Classical music has a diversity problem. What does the solution look like?


The EBCP mainly focuses on one: whose music is played. And Bartholomew-Poyser thinks that eventually, plans to increase the number of black composers will have a ripple effect across the entire classical music industry.

“I think highlighting these composers will result in a more diverse audience,” says Bartholomew-Poyser. “But it will be eventually. Ultimately.”

When asked to address concerns about the potential tokenization of applicants, Edwin Outwater of the San Francisco Conservatory of Music acknowledged that there were “valid concerns” and noted that the EBCP is indeed open to composers who do not come directly from classical music. .

“In any competition, there are always boundaries to be drawn in the application process,” says Outwater. “If someone wins and is incredibly talented and doesn’t have the most orchestral experience per se, we’ll provide support if that person really wants to write an orchestral piece.”

In the competition’s first year, the selection committee considered nearly 100 entries, including some from singer-songwriters, jazz composers and church music composers, he adds.

Edwin Outwater conducts a concert for the San Francisco Symphony’s SoundBox series. (Stefan Cohen)

Some of last year’s winners indeed bring influences from different musical backgrounds.

Tonooka, for example, is a jazz composer and pianist with 30 years of experience writing film scores, including for the 1988 Oscar-nominated short Family meeting.

Okpebholo attributes most of his early musical education to the Salvation Army church. He grew up in government housing in Lexington, Kentucky, and although his mother could not afford private lessons, he joined a youth marching band. Soon he starts taking free music lessons with the composer James Curnow. (Originally, they were meant to be euphonium lessons, but Curnow started teaching her to compose when she was 14.)

“Composition is very collaborative,” says Okpebholo, now a professor of composition and music theory at the Wheaton College Conservatory of Music. “You need people to perform your music. … The end goal of working with people, or seeing people perform what you’ve created, intrigued me.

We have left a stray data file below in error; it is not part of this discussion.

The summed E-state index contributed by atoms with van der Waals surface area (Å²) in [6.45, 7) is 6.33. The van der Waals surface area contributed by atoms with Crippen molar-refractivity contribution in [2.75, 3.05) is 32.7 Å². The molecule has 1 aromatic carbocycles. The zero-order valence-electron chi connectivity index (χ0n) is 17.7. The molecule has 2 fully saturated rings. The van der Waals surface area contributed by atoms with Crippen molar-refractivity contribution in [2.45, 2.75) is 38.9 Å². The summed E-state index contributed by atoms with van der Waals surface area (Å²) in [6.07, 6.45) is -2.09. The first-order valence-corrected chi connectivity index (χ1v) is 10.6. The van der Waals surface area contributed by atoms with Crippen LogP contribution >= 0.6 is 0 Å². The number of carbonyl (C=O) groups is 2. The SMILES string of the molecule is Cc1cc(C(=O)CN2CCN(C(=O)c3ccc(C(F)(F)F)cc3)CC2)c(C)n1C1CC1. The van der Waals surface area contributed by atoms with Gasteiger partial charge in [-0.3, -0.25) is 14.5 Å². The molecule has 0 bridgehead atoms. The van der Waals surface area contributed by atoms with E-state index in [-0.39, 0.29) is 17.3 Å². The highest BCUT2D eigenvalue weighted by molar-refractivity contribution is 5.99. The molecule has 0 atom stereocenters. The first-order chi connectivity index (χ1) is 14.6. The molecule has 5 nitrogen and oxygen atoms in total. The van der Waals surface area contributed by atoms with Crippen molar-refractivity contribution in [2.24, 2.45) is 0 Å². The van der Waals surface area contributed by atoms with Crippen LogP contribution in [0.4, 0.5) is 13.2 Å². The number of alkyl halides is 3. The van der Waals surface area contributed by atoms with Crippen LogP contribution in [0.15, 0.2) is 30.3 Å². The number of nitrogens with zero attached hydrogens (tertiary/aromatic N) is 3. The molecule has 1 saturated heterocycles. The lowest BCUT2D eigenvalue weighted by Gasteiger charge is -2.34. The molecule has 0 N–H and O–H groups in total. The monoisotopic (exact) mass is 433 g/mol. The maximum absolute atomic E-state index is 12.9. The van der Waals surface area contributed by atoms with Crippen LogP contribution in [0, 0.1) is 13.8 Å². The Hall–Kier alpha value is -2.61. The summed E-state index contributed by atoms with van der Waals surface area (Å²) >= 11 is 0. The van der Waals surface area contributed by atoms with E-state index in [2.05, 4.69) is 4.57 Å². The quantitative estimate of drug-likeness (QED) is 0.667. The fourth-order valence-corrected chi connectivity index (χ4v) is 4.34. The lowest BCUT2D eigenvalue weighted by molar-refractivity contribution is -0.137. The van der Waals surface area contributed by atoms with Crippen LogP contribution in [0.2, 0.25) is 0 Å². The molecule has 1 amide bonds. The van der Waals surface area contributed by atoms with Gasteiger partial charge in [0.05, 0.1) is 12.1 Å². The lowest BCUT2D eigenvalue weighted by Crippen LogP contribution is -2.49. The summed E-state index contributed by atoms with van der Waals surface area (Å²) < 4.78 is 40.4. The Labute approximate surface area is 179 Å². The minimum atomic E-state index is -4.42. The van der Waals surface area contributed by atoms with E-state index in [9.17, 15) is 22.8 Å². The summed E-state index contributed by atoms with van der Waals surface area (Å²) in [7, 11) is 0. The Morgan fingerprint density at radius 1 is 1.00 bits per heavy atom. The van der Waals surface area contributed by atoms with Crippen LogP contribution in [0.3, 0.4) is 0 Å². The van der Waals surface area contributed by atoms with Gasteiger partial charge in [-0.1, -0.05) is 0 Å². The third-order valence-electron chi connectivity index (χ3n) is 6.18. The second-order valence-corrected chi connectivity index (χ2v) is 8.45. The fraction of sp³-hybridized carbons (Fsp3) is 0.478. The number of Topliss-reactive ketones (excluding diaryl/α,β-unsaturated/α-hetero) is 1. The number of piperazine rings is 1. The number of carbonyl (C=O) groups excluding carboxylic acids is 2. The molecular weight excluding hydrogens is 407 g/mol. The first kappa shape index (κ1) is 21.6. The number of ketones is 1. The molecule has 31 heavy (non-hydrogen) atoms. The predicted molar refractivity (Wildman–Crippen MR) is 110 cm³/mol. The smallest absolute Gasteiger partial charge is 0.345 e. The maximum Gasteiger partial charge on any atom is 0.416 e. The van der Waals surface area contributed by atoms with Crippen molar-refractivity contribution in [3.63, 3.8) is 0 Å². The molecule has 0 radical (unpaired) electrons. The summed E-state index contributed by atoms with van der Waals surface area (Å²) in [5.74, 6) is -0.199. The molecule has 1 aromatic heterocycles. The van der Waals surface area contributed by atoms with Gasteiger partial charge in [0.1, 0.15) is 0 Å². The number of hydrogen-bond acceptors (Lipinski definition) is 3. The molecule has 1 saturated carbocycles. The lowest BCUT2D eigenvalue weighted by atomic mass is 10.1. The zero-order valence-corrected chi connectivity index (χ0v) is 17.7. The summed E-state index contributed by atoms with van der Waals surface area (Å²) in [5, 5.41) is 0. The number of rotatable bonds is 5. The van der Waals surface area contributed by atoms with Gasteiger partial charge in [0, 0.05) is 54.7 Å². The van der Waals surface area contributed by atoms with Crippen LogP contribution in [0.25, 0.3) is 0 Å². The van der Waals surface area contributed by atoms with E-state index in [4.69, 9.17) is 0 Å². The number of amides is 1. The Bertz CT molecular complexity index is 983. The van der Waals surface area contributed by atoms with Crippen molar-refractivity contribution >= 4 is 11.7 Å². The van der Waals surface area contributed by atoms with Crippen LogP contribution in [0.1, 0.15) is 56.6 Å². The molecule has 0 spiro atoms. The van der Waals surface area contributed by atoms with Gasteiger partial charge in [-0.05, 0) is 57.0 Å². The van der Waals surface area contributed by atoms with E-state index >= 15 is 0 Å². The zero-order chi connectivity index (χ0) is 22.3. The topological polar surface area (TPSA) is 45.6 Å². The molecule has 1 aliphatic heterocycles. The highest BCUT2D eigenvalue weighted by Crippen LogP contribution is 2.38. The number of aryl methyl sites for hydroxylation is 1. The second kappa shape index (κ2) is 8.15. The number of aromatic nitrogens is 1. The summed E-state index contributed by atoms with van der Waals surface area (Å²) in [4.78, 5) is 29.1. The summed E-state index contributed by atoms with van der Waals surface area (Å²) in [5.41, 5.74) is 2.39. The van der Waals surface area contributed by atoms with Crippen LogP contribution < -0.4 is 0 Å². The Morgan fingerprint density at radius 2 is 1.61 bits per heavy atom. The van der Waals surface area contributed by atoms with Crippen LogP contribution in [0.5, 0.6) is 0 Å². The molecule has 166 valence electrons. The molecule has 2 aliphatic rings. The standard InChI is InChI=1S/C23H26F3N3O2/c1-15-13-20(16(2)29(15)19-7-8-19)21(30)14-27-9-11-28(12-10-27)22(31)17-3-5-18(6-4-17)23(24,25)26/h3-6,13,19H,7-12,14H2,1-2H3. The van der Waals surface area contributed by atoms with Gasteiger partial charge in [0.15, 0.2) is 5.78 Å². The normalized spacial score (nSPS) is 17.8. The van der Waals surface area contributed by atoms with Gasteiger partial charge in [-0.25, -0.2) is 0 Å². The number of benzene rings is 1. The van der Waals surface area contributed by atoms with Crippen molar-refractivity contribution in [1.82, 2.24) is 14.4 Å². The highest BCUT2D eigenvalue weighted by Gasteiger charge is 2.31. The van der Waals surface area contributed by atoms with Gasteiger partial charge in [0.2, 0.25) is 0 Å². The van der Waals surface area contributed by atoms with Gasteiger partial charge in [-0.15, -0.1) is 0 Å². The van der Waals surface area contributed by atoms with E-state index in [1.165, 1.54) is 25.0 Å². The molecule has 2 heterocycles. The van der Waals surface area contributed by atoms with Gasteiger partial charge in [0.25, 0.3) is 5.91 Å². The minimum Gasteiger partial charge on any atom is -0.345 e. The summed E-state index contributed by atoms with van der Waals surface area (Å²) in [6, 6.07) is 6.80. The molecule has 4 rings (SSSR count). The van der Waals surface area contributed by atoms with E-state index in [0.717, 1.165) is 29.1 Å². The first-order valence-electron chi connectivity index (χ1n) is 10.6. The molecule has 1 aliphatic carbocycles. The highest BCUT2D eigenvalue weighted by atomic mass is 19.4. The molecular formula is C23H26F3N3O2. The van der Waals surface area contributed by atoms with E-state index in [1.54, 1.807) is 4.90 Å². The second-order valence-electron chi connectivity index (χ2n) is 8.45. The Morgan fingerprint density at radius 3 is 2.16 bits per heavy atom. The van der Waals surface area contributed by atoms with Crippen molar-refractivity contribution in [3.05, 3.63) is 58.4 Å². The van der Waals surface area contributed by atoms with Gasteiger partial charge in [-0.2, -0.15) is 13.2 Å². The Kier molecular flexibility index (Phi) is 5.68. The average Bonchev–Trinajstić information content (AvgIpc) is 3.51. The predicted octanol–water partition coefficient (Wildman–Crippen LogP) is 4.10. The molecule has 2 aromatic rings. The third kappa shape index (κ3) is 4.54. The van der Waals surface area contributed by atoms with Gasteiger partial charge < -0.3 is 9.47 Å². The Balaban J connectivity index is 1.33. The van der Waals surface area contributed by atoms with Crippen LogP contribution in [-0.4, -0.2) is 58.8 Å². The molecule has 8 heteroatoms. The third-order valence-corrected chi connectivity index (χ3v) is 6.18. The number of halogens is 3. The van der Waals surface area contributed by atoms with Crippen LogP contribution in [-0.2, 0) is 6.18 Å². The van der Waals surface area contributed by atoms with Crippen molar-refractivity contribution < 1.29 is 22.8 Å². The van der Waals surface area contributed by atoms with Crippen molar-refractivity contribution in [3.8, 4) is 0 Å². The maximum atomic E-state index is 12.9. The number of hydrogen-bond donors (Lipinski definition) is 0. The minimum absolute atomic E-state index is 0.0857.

Shawn Okpebholo is Professor of Music Theory and Composition at Wheaton College Conservatory of Music. He won the second prize for the Emerging Black Composers 2021 project. (Courtesy of Shawn Okpebholo)

Bingham echoed Okpebholo’s sentiments. For a composer, getting their music heard is just as important as writing the piece, he says. Nowadays, there are different ways to do this: post on social networks, organize a concert of your own music or contact record companies.

Competitions like the EBCP directly accomplish what these other methods do not. That is to say, they offer the possibility of delivering your work directly into the hands of famous composers, including John Adams and Anthony Davisboth members of the selection committee.

“All I had to do was hit a send button,” Bingham adds.

Recognize the black talent that is already there

For Bingham, what really set the competition apart from others of the genre was the ability to receive mentorship from a composer member of the committee, as well as having access to the conservatory’s resource pool.

“I felt there was more gravity,” he says. “I’m only two months away, but so far I really feel like I made the right decision.”

Living in San Francisco allowed Bingham to more fully utilize the resources available, including practice spaces and meetings with San Francisco Symphony faculty, collaborators, and donors. In addition, the conservatory offered access to recording studios and musicians for Cool story recordingsa recording project that Bingham created to showcase the work of Howard University composers such as Mark Fax, whose compositions were rescued from a trash can after a guard cleaned out Fax’s office after his dead.

Fax is by no means the only black songwriter whose work has been overlooked by the industry. The whiteness of classical music is apparent, not only in the glossy program books of the great concert halls, but also in the pages of the textbooks that the students study.

Weston, who works as a music teacher at Drew University in Madison, New Jersey, has spent decades teaching music theory. He rarely encountered musical examples composed by black or female composers in theory textbooks. This in turn has contributed to a narrative of classical music history that excludes the existence of minority and female composers, he says.


Comments are closed.